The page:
The Bank of Canada promotes its new plastic currency as being durable, secure and innovative -- but just how durable are they? CTV News in Winnipeg claims the currency -- specifically the new $100 bills -- are not as durable as old-fashioned paper money. The report cites Charles Shepard of Brandon, Manitoba, who noticed that when the bills are folded, they can develop cracks that can turn into rips.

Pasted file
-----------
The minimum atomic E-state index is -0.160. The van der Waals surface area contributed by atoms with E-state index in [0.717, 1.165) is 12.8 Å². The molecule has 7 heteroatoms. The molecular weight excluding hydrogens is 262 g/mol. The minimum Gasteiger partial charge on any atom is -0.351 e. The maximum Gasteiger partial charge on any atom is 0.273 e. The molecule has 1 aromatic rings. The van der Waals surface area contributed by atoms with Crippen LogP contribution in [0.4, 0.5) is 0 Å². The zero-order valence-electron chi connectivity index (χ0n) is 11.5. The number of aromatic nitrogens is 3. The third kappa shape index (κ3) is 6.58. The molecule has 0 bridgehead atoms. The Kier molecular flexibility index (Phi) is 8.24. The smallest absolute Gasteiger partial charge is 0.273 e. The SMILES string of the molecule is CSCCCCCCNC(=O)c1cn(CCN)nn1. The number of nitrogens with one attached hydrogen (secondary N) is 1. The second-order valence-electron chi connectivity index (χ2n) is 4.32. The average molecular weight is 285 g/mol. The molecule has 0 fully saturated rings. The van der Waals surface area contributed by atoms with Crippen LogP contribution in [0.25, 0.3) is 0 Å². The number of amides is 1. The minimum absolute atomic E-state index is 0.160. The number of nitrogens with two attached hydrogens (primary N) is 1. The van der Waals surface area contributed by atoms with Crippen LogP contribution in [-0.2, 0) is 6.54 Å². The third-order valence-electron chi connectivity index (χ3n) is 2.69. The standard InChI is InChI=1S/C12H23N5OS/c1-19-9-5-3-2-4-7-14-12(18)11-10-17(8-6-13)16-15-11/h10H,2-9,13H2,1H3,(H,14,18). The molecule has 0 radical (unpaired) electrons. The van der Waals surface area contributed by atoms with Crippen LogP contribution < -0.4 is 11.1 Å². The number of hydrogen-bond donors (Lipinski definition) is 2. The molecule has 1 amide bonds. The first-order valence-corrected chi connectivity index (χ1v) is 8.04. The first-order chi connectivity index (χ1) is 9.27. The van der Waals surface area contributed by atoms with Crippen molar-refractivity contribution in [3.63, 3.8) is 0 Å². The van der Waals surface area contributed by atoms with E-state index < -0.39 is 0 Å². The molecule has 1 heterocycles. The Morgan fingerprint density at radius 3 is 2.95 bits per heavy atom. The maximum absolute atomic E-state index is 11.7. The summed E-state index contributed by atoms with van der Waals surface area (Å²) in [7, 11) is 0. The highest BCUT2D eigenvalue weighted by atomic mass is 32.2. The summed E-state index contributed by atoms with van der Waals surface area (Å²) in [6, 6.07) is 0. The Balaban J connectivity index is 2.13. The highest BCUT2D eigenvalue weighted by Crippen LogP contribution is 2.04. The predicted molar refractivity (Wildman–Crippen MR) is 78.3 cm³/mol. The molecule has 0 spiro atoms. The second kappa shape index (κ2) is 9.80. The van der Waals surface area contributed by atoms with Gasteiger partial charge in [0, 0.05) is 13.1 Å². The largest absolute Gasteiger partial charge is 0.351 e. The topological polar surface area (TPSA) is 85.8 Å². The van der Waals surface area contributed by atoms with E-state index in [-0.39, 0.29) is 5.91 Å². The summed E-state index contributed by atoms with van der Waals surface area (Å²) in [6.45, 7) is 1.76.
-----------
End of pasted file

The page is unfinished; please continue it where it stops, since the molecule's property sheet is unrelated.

Shepard ... put a full can of Coke on top of a new $100 bill. When he pulled on it, he said the plastic bill ripped in half. "It's similar to thin tin foil or plastic food wrap. "You pull on it but as soon as it's got a mark or tear on it, it just peels apart," he said.I'd like to think a $100 note can stand up to a can of Coke. And the next time I find myself with a wallet full of hundreds, you can be sure I'll give it a try.